The core-level selfishness is answering the questions of why you are doing something, what are your true opinions on it, and what it really means to you. Not to your friends, or your spouse or anyone else, but to you at the core. It’s when you spin your worldview to position you at the center of it instead of other people’s criticism. Judging with your eyes and acting in the circle of your influence, instead of diving into victim mindset on situations you don’t want to participate in. Screw you, nobody here is having a blast, everybody is just pretending to.
At the end of the day, it’s all a matter of perspective; Are you leading your life out of the social pressure and conditioning, or out of your core belief system?
Selfishness is being distanced enough from your situation to be able to see yourself as an independent entity, instead of an unworthy element you can suppress, for your perceived benefits. You cannot censor your needs just to gain some likes and smiles. You can’t disrespect your desires because you have developed the ability to control them through conscious elimination. You need to re-learn how to get yourself out of the way of blocking yourself.
“Selfishness is not living as one wishes to live, it is asking others to live as one wishes to live. A red rose is not selfish because it wants to be a red rose. It would be horribly selfish if it wanted all the other flowers in the garden to be both red and roses.” — Oscar Wilde
Below are 3 exercises you can use to promote your fainting ego:
The 30-minute check
In a recent interview, Elizabeth Gilbert shared an original exercise that can re-calibrate your lost ego and help you find a way to resurface it. It’s called the 30-minute check. Its premise is quite simple. You set up your phone to get a notification every 30 minutes, that triggers you to think about your current standing. Any ungrounded lie that diminishes yourself in any way and you committed under social pressure or habit needs to get corrected.
Did you accept that invitation to another co-worker’s child’s party you are not really interested in going? That coffee with the old high school friend that can drag down a whole city with his mindless banter? Or even a simple coffee out when you know you don’t have enough time for yourself and you could use a break. Well, you need to get back to everybody and set everything straight again. And there doesn’t have to be some grueling excuse you need to make up for how a meteorite fell right in your front yard and how urgent it is to pick up the pieces. A simple “Thanks but no thanks” should do the job. And that’s the end of it.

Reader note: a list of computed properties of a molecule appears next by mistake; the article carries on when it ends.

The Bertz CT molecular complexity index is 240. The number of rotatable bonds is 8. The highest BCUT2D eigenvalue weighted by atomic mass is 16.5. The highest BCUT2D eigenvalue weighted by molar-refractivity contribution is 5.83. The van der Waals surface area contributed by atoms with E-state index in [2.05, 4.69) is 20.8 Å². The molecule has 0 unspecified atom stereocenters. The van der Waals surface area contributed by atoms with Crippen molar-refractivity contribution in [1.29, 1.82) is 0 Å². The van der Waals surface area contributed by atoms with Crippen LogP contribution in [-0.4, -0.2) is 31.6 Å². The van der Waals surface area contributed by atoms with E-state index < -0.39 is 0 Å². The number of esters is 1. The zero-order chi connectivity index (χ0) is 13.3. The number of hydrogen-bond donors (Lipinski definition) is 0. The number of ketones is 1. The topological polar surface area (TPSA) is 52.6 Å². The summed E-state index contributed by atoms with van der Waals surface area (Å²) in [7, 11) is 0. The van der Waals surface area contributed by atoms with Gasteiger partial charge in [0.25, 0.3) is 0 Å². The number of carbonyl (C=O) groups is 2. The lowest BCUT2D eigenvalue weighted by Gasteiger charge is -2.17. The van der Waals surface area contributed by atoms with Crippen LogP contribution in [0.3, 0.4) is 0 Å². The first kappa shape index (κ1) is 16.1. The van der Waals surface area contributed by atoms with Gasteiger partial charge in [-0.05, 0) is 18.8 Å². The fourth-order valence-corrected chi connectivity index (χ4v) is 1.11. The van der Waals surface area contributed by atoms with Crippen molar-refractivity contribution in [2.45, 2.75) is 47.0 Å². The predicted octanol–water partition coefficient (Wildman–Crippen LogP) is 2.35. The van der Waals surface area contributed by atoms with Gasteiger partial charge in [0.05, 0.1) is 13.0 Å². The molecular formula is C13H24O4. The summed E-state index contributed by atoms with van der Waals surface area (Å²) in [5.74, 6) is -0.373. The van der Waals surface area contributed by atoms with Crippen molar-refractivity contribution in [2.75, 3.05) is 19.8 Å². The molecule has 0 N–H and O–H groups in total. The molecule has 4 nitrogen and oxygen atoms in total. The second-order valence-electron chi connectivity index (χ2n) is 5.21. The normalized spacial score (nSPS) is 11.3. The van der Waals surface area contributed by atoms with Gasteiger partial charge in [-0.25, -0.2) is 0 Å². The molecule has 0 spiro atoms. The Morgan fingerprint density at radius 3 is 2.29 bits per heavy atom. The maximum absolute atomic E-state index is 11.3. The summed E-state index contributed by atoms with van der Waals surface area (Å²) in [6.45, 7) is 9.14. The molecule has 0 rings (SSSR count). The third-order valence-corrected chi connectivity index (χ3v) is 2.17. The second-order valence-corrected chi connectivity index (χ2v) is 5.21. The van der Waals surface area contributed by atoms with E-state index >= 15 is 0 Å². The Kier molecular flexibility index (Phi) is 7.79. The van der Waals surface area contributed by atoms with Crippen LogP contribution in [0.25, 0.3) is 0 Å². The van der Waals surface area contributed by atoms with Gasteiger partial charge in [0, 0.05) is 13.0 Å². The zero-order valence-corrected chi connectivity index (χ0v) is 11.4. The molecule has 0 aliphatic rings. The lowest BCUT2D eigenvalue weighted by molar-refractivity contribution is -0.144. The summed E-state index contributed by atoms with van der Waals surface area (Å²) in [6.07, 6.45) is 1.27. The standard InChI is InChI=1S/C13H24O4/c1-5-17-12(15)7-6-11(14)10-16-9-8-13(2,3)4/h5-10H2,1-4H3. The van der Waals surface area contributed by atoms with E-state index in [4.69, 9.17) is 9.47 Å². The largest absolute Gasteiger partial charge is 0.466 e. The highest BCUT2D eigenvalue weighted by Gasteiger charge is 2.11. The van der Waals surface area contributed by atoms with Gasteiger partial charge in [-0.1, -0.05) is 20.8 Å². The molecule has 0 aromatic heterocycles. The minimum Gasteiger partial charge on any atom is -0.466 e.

Paying Tribute To Yourself
It would be a huge mistake to take all this as an excuse to purchase superficial stuff. You don’t really need that golden watch or the fancy costume. It’s an illusion that won’t help you fix your confidence or make you feel better for more than 10 minutes. What you do need though, is start paying tribute to yourself.
That means listening to your needs, your core desires, and unique way of going about, as the unique little star you are. If you think getting the dopamine hits by checking your likes on Facebook or by superficial commodities is attributing to yourself, you are mistaken. Not only it misses the point, but it also stops you from seeing what you are really all about. It takes your focus away from what really matters. Paying tribute to yourself means you give yourself the time to come forth on its own terms and you allow some room for his full expression. Without all the noise and buzz of the current world.
Rocking The Boat Intentionally.
It’s incredible how much people have immersed in patterns of fake-kindness and self-deprecation to totally forget the actual needs they have. This exercise through is not so much about the what, as it is for pushing your ego outwards so that you reactivate patterns of accounting for yourself. So again, it’s not about the actual things you are gonna get, but for establishing the mental habits.
So every time you catch yourself not rocking the boat out of fear that you are gonna bother other people, you have to go the opposite way just for the sake of it. So is your coffee a little bit more sugarish than it should? Does your spouse not spent quality time with you and stopped being there when you need it? Did your co-worker disrespect you with a bitter comment? You need to come forth in a nice and non-confronting way and set out your expectations for every one of them. And I emphasize the fact it has to be “in a nice way”. This is not about becoming an asshole but about taking care of yourself and showing that you care about your needs. Your unconsciousness is always there to listen to all of it…0